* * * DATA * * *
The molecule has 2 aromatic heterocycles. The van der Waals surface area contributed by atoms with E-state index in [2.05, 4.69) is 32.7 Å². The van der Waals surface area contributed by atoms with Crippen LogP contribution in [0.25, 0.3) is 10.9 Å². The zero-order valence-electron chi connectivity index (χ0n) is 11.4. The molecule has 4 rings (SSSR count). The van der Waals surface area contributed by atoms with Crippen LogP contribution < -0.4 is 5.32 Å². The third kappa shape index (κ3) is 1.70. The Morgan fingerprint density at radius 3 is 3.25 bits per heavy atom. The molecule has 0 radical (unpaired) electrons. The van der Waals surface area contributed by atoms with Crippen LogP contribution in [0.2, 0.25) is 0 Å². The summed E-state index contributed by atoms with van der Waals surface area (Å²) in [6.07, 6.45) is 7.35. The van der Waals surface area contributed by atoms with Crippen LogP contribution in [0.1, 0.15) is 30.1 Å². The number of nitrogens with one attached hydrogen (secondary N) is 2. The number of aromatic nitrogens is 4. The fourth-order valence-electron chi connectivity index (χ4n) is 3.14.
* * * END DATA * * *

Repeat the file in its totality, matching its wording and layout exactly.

The molecule has 2 aromatic heterocycles. The van der Waals surface area contributed by atoms with E-state index in [2.05, 4.69) is 32.7 Å². The van der Waals surface area contributed by atoms with Crippen LogP contribution in [0.25, 0.3) is 10.9 Å². The zero-order valence-electron chi connectivity index (χ0n) is 11.4. The molecule has 4 rings (SSSR count). The van der Waals surface area contributed by atoms with Crippen LogP contribution < -0.4 is 5.32 Å². The third kappa shape index (κ3) is 1.70. The Morgan fingerprint density at radius 3 is 3.25 bits per heavy atom. The molecule has 0 radical (unpaired) electrons. The van der Waals surface area contributed by atoms with Crippen LogP contribution in [0.2, 0.25) is 0 Å². The summed E-state index contributed by atoms with van der Waals surface area (Å²) in [6.07, 6.45) is 7.35. The van der Waals surface area contributed by atoms with Crippen LogP contribution in [0.1, 0.15) is 30.1 Å². The number of nitrogens with one attached hydrogen (secondary N) is 2. The number of aromatic nitrogens is 4. The fourth-order valence-electron chi connectivity index (χ4n) is 3.14.